Like the plastic industry, the study of plastic in the environment has evolved. A relatively new area of academic research, recent scientific studies look at the sources and pathways of plastic pollution, the identification of plastic “hotspots,” the categorization of plastic pollution, and plastic’s impact on habitat and species. One plastic expert noted in 2019 that “[i]n the last five years there has been more published research on plastics than in the previous 50 years.” And those who study plastic often have specialties in other areas such as hydrology, ecology, or chemistry. There are no “plastic scientists” yet. Chapter 2 highlights recent studies that have attempted to measure the amount and origins of plastic in our environment.
Quantifying the amount of plastic in the air, on land, and in our oceans is a difficult, but important part of our solving our plastic problem. This difficulty arises in part because of the numerous types and forms of plastic that exist. Plastic pollution includes discarded Styrofoam containers and fragments of bags, straws, and bottles that float down rivers and into the ocean. Plastic pollution also includes microplastics like microbeads from cosmetics that are washed down our drains and plastic resins (nurdles) that spill during manufacturing or transport. Some plastic is dense (e.g. acrylic) and can quickly sink to the bottom of a riverbed or ocean floor, while other plastic is light (e.g. polypropylene) and is dispersed by water currents.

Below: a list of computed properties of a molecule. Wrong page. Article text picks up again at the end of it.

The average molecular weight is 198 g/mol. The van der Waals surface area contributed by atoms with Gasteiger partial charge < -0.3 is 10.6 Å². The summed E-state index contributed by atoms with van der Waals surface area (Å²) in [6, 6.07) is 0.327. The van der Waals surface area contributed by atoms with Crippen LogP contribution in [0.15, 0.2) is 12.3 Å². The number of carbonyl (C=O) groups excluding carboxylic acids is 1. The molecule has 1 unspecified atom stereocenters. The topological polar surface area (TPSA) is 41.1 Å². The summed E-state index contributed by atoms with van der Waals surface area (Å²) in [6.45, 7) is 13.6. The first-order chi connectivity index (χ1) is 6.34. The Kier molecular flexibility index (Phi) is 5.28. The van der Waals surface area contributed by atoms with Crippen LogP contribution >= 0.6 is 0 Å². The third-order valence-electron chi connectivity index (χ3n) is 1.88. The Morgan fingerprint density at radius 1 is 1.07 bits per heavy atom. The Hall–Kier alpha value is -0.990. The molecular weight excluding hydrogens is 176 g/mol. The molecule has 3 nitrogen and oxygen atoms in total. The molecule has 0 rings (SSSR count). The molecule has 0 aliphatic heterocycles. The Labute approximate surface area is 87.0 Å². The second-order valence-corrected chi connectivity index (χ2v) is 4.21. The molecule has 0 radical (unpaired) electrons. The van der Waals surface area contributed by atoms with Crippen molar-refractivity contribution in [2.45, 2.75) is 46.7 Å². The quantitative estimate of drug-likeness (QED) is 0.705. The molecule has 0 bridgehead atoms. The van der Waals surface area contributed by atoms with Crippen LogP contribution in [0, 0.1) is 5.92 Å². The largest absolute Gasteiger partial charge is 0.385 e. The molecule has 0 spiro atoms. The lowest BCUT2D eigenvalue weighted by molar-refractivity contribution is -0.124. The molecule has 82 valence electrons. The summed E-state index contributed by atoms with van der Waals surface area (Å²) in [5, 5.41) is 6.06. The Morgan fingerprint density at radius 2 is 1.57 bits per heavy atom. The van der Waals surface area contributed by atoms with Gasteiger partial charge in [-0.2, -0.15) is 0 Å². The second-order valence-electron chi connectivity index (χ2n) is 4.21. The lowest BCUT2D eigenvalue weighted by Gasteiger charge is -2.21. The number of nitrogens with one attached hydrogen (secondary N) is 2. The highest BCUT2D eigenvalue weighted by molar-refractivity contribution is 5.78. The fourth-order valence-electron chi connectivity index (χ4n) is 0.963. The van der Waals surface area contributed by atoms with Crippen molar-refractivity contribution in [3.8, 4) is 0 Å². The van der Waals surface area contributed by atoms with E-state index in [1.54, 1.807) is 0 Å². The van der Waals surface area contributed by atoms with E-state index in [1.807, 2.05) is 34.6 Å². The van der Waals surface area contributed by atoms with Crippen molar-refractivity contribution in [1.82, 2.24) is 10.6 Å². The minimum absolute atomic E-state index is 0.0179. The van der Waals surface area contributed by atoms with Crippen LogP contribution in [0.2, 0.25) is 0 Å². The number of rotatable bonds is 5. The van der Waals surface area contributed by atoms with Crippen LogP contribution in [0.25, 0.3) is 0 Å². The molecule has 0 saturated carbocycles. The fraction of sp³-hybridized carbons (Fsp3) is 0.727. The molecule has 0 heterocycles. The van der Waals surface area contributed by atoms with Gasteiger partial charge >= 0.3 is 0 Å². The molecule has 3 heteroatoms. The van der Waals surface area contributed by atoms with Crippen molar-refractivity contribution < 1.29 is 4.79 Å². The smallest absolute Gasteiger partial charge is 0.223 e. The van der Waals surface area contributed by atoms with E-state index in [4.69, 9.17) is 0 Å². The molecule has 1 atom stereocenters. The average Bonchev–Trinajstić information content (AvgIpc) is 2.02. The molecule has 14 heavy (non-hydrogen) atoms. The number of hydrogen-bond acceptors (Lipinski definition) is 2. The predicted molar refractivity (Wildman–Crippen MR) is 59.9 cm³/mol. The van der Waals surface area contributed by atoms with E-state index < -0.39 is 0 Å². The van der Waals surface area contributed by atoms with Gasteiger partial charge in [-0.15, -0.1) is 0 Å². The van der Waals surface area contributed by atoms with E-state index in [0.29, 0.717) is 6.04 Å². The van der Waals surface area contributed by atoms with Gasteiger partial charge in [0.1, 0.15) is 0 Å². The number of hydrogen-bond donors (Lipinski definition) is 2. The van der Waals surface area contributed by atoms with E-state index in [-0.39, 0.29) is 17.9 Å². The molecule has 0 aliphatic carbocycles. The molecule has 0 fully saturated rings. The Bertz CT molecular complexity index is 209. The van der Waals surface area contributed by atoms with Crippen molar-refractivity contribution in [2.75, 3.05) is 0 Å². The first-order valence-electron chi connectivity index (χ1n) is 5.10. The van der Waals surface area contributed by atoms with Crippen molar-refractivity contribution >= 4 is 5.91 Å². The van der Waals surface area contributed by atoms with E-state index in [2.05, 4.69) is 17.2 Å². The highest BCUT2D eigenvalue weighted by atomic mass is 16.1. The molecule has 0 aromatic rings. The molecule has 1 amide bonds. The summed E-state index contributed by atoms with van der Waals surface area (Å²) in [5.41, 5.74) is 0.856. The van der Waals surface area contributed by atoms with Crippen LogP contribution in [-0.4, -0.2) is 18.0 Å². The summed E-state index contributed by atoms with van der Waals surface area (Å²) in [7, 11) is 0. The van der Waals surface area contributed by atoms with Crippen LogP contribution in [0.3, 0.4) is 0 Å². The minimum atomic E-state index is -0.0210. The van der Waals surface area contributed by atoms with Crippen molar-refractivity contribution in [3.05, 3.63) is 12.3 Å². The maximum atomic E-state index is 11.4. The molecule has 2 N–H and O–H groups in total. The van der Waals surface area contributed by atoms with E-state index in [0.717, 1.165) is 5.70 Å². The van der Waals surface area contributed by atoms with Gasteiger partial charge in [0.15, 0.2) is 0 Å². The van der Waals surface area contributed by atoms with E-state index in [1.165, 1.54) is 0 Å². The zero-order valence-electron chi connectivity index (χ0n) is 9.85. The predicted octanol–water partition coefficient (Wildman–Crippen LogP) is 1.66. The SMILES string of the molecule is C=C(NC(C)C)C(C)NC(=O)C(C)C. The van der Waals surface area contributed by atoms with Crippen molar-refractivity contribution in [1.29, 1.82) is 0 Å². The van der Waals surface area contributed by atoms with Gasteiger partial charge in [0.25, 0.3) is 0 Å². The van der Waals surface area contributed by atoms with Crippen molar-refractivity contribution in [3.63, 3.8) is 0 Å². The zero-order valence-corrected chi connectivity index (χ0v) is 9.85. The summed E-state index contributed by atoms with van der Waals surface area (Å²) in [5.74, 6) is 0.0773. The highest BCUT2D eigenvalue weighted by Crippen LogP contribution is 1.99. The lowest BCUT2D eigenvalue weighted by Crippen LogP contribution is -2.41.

In addition to having a variety of forms, plastic can also enter the environment in both accidental and intentional ways. In characterizing plastic pollution, researchers consider a variety of factors including the size and origin of the plastic as well as the physical and chemical properties of the plastic. Despite the many forms, compositions, and places in which plastic appears, scientists are attempting to measure plastic in the environment. Quantifying plastic pollution and understanding these classification systems are critical to understanding the problem and is essential to crafting viable and effective solutions.